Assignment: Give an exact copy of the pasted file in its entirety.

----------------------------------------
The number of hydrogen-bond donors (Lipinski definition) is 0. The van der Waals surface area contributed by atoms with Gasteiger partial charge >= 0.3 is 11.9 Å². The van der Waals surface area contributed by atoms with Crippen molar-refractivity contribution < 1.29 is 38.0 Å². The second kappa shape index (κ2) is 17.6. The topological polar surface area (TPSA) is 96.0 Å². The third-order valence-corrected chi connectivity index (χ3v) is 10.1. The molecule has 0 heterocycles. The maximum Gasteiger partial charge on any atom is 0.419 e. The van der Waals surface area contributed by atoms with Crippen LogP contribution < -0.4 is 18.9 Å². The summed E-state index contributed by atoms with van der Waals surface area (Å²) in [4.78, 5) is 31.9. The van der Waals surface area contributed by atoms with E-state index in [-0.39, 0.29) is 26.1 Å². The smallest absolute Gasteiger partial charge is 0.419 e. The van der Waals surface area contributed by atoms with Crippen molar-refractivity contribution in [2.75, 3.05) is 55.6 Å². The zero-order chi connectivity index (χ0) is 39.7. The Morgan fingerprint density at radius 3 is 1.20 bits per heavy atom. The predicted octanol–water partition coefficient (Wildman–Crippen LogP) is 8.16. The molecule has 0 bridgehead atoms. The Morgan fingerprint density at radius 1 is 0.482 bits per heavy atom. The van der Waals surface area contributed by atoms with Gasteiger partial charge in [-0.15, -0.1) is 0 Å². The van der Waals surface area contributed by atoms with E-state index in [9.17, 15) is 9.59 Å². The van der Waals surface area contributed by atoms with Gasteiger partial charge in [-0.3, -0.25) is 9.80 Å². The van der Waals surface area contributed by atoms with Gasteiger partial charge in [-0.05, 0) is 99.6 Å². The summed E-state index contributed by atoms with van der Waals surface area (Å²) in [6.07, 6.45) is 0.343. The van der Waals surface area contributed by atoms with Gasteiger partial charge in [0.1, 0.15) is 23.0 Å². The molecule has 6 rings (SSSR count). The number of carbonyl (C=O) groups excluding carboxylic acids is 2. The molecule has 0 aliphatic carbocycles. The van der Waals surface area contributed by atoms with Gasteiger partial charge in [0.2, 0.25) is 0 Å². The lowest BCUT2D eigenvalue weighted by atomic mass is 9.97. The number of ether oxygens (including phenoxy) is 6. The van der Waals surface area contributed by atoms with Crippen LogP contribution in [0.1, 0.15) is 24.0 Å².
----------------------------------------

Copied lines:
The number of hydrogen-bond donors (Lipinski definition) is 0. The van der Waals surface area contributed by atoms with Gasteiger partial charge >= 0.3 is 11.9 Å². The van der Waals surface area contributed by atoms with Crippen molar-refractivity contribution < 1.29 is 38.0 Å². The second kappa shape index (κ2) is 17.6. The topological polar surface area (TPSA) is 96.0 Å². The third-order valence-corrected chi connectivity index (χ3v) is 10.1. The molecule has 0 heterocycles. The maximum Gasteiger partial charge on any atom is 0.419 e. The van der Waals surface area contributed by atoms with Crippen LogP contribution < -0.4 is 18.9 Å². The summed E-state index contributed by atoms with van der Waals surface area (Å²) in [4.78, 5) is 31.9. The van der Waals surface area contributed by atoms with E-state index in [-0.39, 0.29) is 26.1 Å². The smallest absolute Gasteiger partial charge is 0.419 e. The van der Waals surface area contributed by atoms with Crippen molar-refractivity contribution in [2.75, 3.05) is 55.6 Å². The zero-order chi connectivity index (χ0) is 39.7. The Morgan fingerprint density at radius 3 is 1.20 bits per heavy atom. The predicted octanol–water partition coefficient (Wildman–Crippen LogP) is 8.16. The molecule has 0 bridgehead atoms. The Morgan fingerprint density at radius 1 is 0.482 bits per heavy atom. The van der Waals surface area contributed by atoms with Gasteiger partial charge in [-0.15, -0.1) is 0 Å². The van der Waals surface area contributed by atoms with E-state index in [9.17, 15) is 9.59 Å². The van der Waals surface area contributed by atoms with Gasteiger partial charge in [-0.3, -0.25) is 9.80 Å². The van der Waals surface area contributed by atoms with Gasteiger partial charge in [-0.05, 0) is 99.6 Å². The summed E-state index contributed by atoms with van der Waals surface area (Å²) in [6.07, 6.45) is 0.343. The van der Waals surface area contributed by atoms with Gasteiger partial charge in [0.1, 0.15) is 23.0 Å². The molecule has 6 rings (SSSR count). The number of carbonyl (C=O) groups excluding carboxylic acids is 2. The molecule has 0 aliphatic carbocycles. The van der Waals surface area contributed by atoms with Gasteiger partial charge in [0.2, 0.25) is 0 Å². The lowest BCUT2D eigenvalue weighted by atomic mass is 9.97. The number of ether oxygens (including phenoxy) is 6. The van der Waals surface area contributed by atoms with Crippen LogP contribution in [0.1, 0.15) is 24.0 Å².